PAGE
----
“If there is a big trade war or just a sharp slowdown in global growth, then the economy is going to slow a lot,” says Bill English, finance professor at the Yale School of Management who is also a 20-year Fed veteran. “Since monetary policy takes time to work, it’s good to get some accommodation into the pipeline now as a form of risk management.”

Markets ran with the news, betting with absolute uncertainty that the Fed would ease in July, according to CME Group’s FedWatch tool. And in the weeks since, that expectation has held up — even after a stronger-than-expected June jobs report.

Powell in his semiannual testimony to Congress emphasized the many headwinds threatening the current expansion, telling lawmakers that the Fed would keep the expansion going “as long as possible.” He also admitted that current policy has been more restrictive than officials initially thought.

“The Fed has made it clear they’re going to cut rates at the end of the month,” says Greg McBride, CFA, Bankrate chief financial analyst. “What he didn’t say was far more important than what he said.”

The Dow broke the 27,000 level for the first time in its history on Powell’s comments, while the S&P 500 briefly topped 3,000.

“A rate cut is baked into the markets’ expectations,” says Lindsey Piegza, chief economist at Stifel Nicolaus. “Normally, the chairman would’ve taken the opportunity to walk back expectations closer to the 50-50 mark. Seeing that fed funds futures were pricing in” a 100 percent chance that the Fed would ease in July, “he had an obligation to do that, and he did not. … It would be extremely difficult now if they didn’t in fact follow through.”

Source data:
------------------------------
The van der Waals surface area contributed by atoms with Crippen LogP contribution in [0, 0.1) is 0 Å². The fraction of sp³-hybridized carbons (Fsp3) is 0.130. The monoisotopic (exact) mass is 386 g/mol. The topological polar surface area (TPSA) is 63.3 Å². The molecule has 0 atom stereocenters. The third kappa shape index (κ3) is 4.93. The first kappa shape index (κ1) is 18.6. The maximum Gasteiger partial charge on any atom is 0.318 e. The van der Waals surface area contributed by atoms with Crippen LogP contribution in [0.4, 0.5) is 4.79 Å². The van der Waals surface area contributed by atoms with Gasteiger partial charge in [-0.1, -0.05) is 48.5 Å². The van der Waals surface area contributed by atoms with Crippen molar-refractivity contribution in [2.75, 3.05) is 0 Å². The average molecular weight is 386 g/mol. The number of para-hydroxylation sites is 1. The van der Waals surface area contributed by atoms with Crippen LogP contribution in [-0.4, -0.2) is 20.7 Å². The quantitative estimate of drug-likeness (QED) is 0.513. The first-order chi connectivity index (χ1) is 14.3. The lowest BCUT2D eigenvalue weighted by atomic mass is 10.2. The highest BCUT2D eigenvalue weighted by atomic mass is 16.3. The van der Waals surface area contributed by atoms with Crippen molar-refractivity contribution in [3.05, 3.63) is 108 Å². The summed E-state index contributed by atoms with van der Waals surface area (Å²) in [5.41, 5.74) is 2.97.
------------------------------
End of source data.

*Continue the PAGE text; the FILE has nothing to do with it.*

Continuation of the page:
2. How much of a cut can be expected?

But the debate for Fed officials in July isn’t just going to be “To cut or not to cut.” Instead, the debate will likely lean more toward “To cut and by how much?”

Markets see two options: a cut by 25 basis points, which would be a reduction by 0.25 percent, or a cut by 50 basis points, which would be half of a percentage point. Investors are more aligned in the 25 basis points camp, with 77.5 percent of market participants betting that this will be the outcome. Nearly 23 percent, however, are betting that the Fed will take the more accommodative option.

“If I had to use historical references as my guide post, 25 basis points is most likely,” says Neil Dutta, head of economics at Renaissance Macro Research. “Historically, 50 basis point rate cuts are typically reserved for crises-type events, when the economy is sort of running into a recession. We are in neither of those situations, and cutting by 25 basis points still satisfies the Fed’s preemptive approach — taking out some insurance against downside risks.”